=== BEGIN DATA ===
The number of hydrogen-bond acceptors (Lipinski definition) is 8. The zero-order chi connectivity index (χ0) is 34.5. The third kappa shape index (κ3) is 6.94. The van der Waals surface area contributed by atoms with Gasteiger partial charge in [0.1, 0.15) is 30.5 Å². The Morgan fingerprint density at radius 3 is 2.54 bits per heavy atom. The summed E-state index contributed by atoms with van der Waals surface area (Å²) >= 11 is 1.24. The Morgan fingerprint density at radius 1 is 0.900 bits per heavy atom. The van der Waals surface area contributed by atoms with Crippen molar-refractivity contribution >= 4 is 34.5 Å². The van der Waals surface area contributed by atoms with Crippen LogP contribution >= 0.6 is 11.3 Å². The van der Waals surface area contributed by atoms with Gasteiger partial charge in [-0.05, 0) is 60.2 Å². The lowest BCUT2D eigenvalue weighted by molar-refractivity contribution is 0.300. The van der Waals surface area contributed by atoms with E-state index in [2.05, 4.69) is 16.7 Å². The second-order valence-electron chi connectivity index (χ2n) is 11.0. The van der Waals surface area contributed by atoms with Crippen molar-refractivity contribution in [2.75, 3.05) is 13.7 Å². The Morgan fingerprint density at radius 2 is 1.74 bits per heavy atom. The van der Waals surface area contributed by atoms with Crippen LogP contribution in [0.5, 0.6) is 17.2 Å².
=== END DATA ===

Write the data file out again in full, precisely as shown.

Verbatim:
The number of hydrogen-bond acceptors (Lipinski definition) is 8. The zero-order chi connectivity index (χ0) is 34.5. The third kappa shape index (κ3) is 6.94. The van der Waals surface area contributed by atoms with Gasteiger partial charge in [0.1, 0.15) is 30.5 Å². The Morgan fingerprint density at radius 3 is 2.54 bits per heavy atom. The summed E-state index contributed by atoms with van der Waals surface area (Å²) >= 11 is 1.24. The Morgan fingerprint density at radius 1 is 0.900 bits per heavy atom. The van der Waals surface area contributed by atoms with Crippen molar-refractivity contribution >= 4 is 34.5 Å². The van der Waals surface area contributed by atoms with Crippen LogP contribution >= 0.6 is 11.3 Å². The van der Waals surface area contributed by atoms with Gasteiger partial charge in [-0.05, 0) is 60.2 Å². The lowest BCUT2D eigenvalue weighted by molar-refractivity contribution is 0.300. The van der Waals surface area contributed by atoms with E-state index in [2.05, 4.69) is 16.7 Å². The second-order valence-electron chi connectivity index (χ2n) is 11.0. The van der Waals surface area contributed by atoms with Crippen molar-refractivity contribution in [2.75, 3.05) is 13.7 Å². The Morgan fingerprint density at radius 2 is 1.74 bits per heavy atom. The van der Waals surface area contributed by atoms with Crippen LogP contribution in [0.5, 0.6) is 17.2 Å².